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Six Tips for Acing Your English Language Proficiency Tests

Six Tips for Acing Your English Language Proficiency Tests

  • Student Tips
Joanna HughesJan 7, 2016

If you’re one of the millions of international students thinking of heading to an English-speaking country during your time abroad, the English language proficiency element may be one of the most intimidating parts of the process. After all, insufficient skills can be a direct impediment to reaching your study abroad goals. However, there are a few simple ways to overcome your fears and conquer exam. Let’s countdown a few of our favorite tips and tricks for surviving English language proficiency tests.

1. Do Your Research

There is not a single standard English language test for non-native English speakers. Rather, the requirements vary from university to university and also from degree to degree. For example, a student who plans on studying English literature may be expected to demonstrate more competence than a student in the sciences or engineering.

The first step in preparing for the exam is understanding each prospective school’s language requirements, including which tests they use and acceptable scores. This information should be readily available at each school’s website.

2. Know the Test

Score du TOEIC, le test d'anglais international

Once you’ve identified which test you need to take, your next step is to familiarize yourself with it. For example, the Test of English as a Foreign Language (TOEFL) comprises four sections with reading and listening being the longest (60-80 minutes and 60-90 minutes, respectively) and writing and speaking being significantly shorter (50 minutes and 20 minutes, respectively). The more you understand the text's structure, the better you can focus your study efforts.

Luckily, there are abundant resources available to help non-native speakers study for the TOEFL and other English language proficiency tests. Use them!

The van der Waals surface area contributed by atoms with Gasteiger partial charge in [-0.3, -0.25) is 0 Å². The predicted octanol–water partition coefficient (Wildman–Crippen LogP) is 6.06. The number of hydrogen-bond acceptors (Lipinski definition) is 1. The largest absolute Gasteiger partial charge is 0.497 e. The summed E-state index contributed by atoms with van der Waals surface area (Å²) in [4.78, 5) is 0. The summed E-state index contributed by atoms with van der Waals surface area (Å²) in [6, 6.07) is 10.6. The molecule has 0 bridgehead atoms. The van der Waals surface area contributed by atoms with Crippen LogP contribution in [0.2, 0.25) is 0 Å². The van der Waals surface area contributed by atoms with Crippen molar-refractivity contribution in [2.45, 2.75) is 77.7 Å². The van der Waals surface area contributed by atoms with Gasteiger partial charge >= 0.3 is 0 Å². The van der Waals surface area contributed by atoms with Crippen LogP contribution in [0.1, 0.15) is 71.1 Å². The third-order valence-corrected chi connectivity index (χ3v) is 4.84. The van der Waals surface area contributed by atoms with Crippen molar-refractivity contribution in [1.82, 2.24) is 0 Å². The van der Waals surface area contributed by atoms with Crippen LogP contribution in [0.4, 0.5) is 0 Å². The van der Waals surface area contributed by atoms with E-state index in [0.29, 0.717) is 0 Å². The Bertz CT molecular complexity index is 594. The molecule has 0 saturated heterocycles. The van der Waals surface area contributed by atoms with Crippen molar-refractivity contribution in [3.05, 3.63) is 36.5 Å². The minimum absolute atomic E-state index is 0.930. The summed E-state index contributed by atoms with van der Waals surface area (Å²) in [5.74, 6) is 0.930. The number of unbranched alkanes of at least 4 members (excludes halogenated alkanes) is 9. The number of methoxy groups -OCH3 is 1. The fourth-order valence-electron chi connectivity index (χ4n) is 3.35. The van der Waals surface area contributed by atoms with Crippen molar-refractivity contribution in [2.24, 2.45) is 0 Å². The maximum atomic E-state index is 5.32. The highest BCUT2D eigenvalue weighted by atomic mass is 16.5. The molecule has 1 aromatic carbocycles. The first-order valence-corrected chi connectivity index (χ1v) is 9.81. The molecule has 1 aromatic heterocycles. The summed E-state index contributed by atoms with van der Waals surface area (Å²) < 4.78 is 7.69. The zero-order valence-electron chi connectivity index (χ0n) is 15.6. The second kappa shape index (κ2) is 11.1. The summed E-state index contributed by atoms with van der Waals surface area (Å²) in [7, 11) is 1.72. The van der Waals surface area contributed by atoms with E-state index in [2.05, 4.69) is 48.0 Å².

3. Practice with a Friend

Students studying together

There are 335 million native English speakers in the world. Round one of them up and start talking! Perhaps you know an international student looking to practice in your language, or maybe there’s a local community group for English speakers? There’s no better way to hone your skills while growing in confidence than by using them in actual conversation. Practicing with others can also help you improve your pronunciation which will also be a test score booster.

4. Read Up

Woman reading book on the couch

Reading is another easy yet enjoyable way to expand both your vocabulary and language comprehensive. Put down that grammar book every once in awhile and pick up a newspaper, magazine or novel, instead. You’ll not only be exposed to different words and phrases through this diversity of reading materials, but you’ll get a much-needed break from the drudgery of academic texts.

Not sure which reading materials are appropriate for you level? This handy tool from TOEFL and Lexile can help you determine where to start.

Listening to the radio, watching television, and surfing the web are all over great ways to soak in some English.

5. Take Notes

young man studying at home, lifestyle

In English language proficiency test listening sections, you will only be permitted to hear the audio clip once. While this can be stressful, the ability to take good notes in English can be immensely helpful. During your study sessions or even when you're reading or watching television, practice jotting down essential words which can help you make sense of the lecture in order to respond in speaking or writing, as necessary.

Luckily these aren’t wasted skills: They’ll continue to come in handy throughout your academic career.

6. Pace Yourself

Asian beautiful female student studying in library with laptop

English language proficiency tests are marathons, not sprints. While practicing, dedicate a particular amount of time for each exam section and stay within those limits. While it’s easy to get stuck on a difficult question, doing so will detrimentally impact your overall score. If a single question is taking too much time, get in the habit of making you best guess and moving on.

Using practice tests is only part of the big picture. You must also prepare both your body and your brain for the length of the test. White short study sessions can be productive, be sure to also designate time to practice taking the full test.

One last word of advice? If you’re even thinking of choosing a study abroad destination with English language proficiency requirements, start your preparations early. Not only will this help you be good to go when you decide to make the leap, but there’s no downside if you opt for a different direction. Why? Because wherever you end up in life, English language skills are likely to be relevant.

Joanna Hughes

Joanna worked in higher education administration for many years at a leading research institution before becoming a full-time freelance writer. She lives in the beautiful White Mountains region of New Hampshire with her family.